During over 40 years of driving in France, we have seen, stayed and shopped in a large number of villages and small towns in France. Many of these places are nondescript, but quite a large proportion are quite charming or beautiful, due to their geographical situation – often by rivers, on hillsides or in valleys. The apparent changes in village life over those years have been marked.
In the 1970s I think we just caught the end of an era. As well as its war memorial, pretty well every village had its own boulangerie (baker) and a bar. French bread does not last more than a day, hence the boulangerie ensured fresh bread every day. And I got the impression that the bar featured in many everyday country lives. Indeed, we used to stop for a breakfast of delicious pain beurre (yes, bread and butter) with coffee at a bar in Normandy about an hour’s drive from our overnight ferry crossing to St Malo.
The one thing you did have to remember, was that everything closed over a lunch time of at least two hours between 12 or 1230 and early afternoon. Vital to remember when you needed to pick up fresh bread, but often forgotten!Read More »
We’ve visited France regularly for over forty years, mainly on camping holidays. Over that period many changes have become noticeable.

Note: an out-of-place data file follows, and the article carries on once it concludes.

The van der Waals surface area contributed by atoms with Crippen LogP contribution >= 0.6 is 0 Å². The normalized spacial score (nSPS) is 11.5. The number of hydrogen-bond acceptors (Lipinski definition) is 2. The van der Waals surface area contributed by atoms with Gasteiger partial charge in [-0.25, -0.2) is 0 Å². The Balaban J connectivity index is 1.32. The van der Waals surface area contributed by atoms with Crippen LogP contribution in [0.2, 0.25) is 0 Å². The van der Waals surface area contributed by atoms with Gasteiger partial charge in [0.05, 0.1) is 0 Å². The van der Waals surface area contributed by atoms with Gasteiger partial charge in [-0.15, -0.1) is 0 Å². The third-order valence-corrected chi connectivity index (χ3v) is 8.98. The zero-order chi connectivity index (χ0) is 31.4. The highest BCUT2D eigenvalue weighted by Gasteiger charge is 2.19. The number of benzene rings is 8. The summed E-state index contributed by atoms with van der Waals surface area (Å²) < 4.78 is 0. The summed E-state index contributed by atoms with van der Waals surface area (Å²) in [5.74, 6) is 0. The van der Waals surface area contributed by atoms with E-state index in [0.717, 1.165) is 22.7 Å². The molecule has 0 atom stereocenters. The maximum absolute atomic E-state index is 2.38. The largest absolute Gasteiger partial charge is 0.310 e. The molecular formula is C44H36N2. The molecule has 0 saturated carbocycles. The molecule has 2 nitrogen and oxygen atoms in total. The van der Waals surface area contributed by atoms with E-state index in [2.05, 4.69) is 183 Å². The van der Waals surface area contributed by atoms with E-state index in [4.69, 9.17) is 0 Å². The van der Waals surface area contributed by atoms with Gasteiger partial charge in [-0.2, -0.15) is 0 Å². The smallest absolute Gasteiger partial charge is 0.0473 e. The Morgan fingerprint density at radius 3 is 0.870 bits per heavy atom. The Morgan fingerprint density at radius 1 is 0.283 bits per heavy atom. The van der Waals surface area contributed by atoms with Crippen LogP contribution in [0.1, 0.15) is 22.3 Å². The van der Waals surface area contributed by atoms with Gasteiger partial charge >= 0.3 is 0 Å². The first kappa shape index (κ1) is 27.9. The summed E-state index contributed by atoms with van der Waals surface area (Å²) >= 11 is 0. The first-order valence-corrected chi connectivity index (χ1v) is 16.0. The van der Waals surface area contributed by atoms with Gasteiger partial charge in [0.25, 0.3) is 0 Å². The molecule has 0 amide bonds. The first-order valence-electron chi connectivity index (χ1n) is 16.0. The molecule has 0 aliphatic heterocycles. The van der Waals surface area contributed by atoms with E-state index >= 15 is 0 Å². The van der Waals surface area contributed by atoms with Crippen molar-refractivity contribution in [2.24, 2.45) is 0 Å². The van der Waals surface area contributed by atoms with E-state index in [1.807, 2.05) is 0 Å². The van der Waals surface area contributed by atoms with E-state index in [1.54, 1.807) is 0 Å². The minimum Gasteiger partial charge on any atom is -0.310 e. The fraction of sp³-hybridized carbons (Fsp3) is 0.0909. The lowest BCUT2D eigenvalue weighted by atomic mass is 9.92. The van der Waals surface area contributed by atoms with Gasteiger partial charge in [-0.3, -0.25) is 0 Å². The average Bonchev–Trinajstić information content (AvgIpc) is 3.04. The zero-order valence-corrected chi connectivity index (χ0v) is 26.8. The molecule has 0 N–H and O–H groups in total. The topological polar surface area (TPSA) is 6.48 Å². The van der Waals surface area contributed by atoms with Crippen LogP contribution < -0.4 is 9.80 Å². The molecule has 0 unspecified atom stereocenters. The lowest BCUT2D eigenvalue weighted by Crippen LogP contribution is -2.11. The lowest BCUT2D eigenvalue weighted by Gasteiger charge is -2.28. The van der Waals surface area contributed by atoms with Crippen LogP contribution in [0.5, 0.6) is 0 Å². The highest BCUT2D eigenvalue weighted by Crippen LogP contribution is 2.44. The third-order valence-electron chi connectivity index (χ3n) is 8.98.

First there was the annual ritual of getting the insurance green card, the GB sticker, the headlamp beam converters, and painting the headlights with special yellow paint, just for France – all now gone apart from the beam benders. But now there’s the yellow jacket, the alcohol detector and adequate warning triangles.
Then there was the dreaded ‘priority to the right’ at almost any junction, now just on non-priority roads and in towns. And the very frequent ‘chaussée déformée’ and ‘nids de poule’ signs on most country roads, where you found yourself on an extremely bumpy road surface with an alarming camber – which explained those ‘rock ‘n roll’ Citroens, but are mercifully mostly gone today.
The great thing was that each town and large village contained a bar for coffee, a tabac for Le Monde and the weather forecast, and a boulangerie where you could buy baguettes and not much else – but all but the bar closed for at least two hours over lunch. And there was probably a small restaurant. The towns would also have grocer, butcher, chemist and so on.
It was with dismay that we watched year by year the spread of the now-ubiquitous hypermarkets and smaller supermarkets, and the gradual closing of most of those earlier conveniences. Yes the new outlets are more convenient with greater choice, but the heart and bustle was gone from now-deserted towns and villages, just to return on the weekly market day that has still retained a foothold in many places.
Nowadays, the roads into towns are lined with commercial/industrial units, just like the US. And you have to drive everywhere, just like the US – progress?
Featured image of artichokes on a market stall, Nonancourt